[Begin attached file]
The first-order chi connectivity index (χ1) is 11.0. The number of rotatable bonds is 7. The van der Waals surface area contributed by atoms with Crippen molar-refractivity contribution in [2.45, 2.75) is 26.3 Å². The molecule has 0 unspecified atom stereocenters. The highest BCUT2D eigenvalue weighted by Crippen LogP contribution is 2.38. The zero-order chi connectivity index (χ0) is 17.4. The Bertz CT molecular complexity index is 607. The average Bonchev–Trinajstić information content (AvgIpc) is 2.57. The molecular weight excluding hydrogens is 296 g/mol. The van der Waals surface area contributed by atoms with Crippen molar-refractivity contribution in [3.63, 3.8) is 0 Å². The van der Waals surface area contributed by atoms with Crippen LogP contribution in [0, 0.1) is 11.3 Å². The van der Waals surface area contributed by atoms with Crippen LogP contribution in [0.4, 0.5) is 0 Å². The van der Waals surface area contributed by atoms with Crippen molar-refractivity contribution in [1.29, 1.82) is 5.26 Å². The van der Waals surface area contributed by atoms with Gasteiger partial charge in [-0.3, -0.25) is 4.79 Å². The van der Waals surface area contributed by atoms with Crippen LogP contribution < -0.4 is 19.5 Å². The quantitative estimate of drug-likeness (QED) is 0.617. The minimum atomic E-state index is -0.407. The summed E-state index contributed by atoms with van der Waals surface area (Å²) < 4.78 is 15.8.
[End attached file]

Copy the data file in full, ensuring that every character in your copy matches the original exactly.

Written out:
The first-order chi connectivity index (χ1) is 11.0. The number of rotatable bonds is 7. The van der Waals surface area contributed by atoms with Crippen molar-refractivity contribution in [2.45, 2.75) is 26.3 Å². The molecule has 0 unspecified atom stereocenters. The highest BCUT2D eigenvalue weighted by Crippen LogP contribution is 2.38. The zero-order chi connectivity index (χ0) is 17.4. The Bertz CT molecular complexity index is 607. The average Bonchev–Trinajstić information content (AvgIpc) is 2.57. The molecular weight excluding hydrogens is 296 g/mol. The van der Waals surface area contributed by atoms with Crippen molar-refractivity contribution in [3.63, 3.8) is 0 Å². The van der Waals surface area contributed by atoms with Crippen LogP contribution in [0, 0.1) is 11.3 Å². The van der Waals surface area contributed by atoms with Crippen LogP contribution in [0.4, 0.5) is 0 Å². The van der Waals surface area contributed by atoms with Crippen molar-refractivity contribution in [1.29, 1.82) is 5.26 Å². The van der Waals surface area contributed by atoms with Gasteiger partial charge in [-0.3, -0.25) is 4.79 Å². The van der Waals surface area contributed by atoms with Crippen LogP contribution < -0.4 is 19.5 Å². The quantitative estimate of drug-likeness (QED) is 0.617. The minimum atomic E-state index is -0.407. The summed E-state index contributed by atoms with van der Waals surface area (Å²) < 4.78 is 15.8.